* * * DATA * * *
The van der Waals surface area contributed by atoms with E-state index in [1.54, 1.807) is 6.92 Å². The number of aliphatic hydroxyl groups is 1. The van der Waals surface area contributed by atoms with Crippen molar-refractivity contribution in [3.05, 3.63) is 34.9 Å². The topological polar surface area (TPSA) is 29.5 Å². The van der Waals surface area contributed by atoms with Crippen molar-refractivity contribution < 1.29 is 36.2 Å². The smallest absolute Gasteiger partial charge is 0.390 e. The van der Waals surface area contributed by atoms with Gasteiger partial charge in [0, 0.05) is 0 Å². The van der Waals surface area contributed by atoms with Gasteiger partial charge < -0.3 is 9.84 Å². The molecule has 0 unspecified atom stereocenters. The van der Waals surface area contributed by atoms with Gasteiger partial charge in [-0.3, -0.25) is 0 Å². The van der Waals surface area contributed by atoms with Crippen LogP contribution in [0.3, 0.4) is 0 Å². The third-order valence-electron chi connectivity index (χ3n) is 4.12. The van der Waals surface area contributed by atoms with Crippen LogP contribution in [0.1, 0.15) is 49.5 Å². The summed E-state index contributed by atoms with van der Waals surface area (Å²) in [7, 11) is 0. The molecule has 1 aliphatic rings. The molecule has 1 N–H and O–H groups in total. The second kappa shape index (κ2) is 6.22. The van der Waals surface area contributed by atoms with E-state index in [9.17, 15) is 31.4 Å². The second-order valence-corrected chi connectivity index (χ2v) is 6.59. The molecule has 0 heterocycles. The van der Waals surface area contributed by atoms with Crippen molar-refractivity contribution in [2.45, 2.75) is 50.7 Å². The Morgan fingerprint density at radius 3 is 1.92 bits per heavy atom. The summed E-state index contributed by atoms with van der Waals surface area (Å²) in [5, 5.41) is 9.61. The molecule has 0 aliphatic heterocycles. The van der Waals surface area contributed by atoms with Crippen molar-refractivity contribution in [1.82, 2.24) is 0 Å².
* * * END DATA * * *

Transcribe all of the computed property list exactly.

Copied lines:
The van der Waals surface area contributed by atoms with E-state index in [1.54, 1.807) is 6.92 Å². The number of aliphatic hydroxyl groups is 1. The van der Waals surface area contributed by atoms with Crippen molar-refractivity contribution in [3.05, 3.63) is 34.9 Å². The topological polar surface area (TPSA) is 29.5 Å². The van der Waals surface area contributed by atoms with Crippen molar-refractivity contribution < 1.29 is 36.2 Å². The smallest absolute Gasteiger partial charge is 0.390 e. The van der Waals surface area contributed by atoms with Gasteiger partial charge in [0, 0.05) is 0 Å². The van der Waals surface area contributed by atoms with Gasteiger partial charge < -0.3 is 9.84 Å². The molecule has 0 unspecified atom stereocenters. The van der Waals surface area contributed by atoms with Gasteiger partial charge in [-0.3, -0.25) is 0 Å². The van der Waals surface area contributed by atoms with Crippen LogP contribution in [0.3, 0.4) is 0 Å². The third-order valence-electron chi connectivity index (χ3n) is 4.12. The van der Waals surface area contributed by atoms with Crippen LogP contribution in [0.1, 0.15) is 49.5 Å². The summed E-state index contributed by atoms with van der Waals surface area (Å²) in [7, 11) is 0. The molecule has 1 aliphatic rings. The molecule has 1 N–H and O–H groups in total. The second kappa shape index (κ2) is 6.22. The van der Waals surface area contributed by atoms with E-state index in [9.17, 15) is 31.4 Å². The second-order valence-corrected chi connectivity index (χ2v) is 6.59. The molecule has 0 heterocycles. The van der Waals surface area contributed by atoms with Crippen molar-refractivity contribution in [2.45, 2.75) is 50.7 Å². The Morgan fingerprint density at radius 3 is 1.92 bits per heavy atom. The summed E-state index contributed by atoms with van der Waals surface area (Å²) in [5, 5.41) is 9.61. The molecule has 0 aliphatic heterocycles. The van der Waals surface area contributed by atoms with Crippen molar-refractivity contribution in [1.82, 2.24) is 0 Å².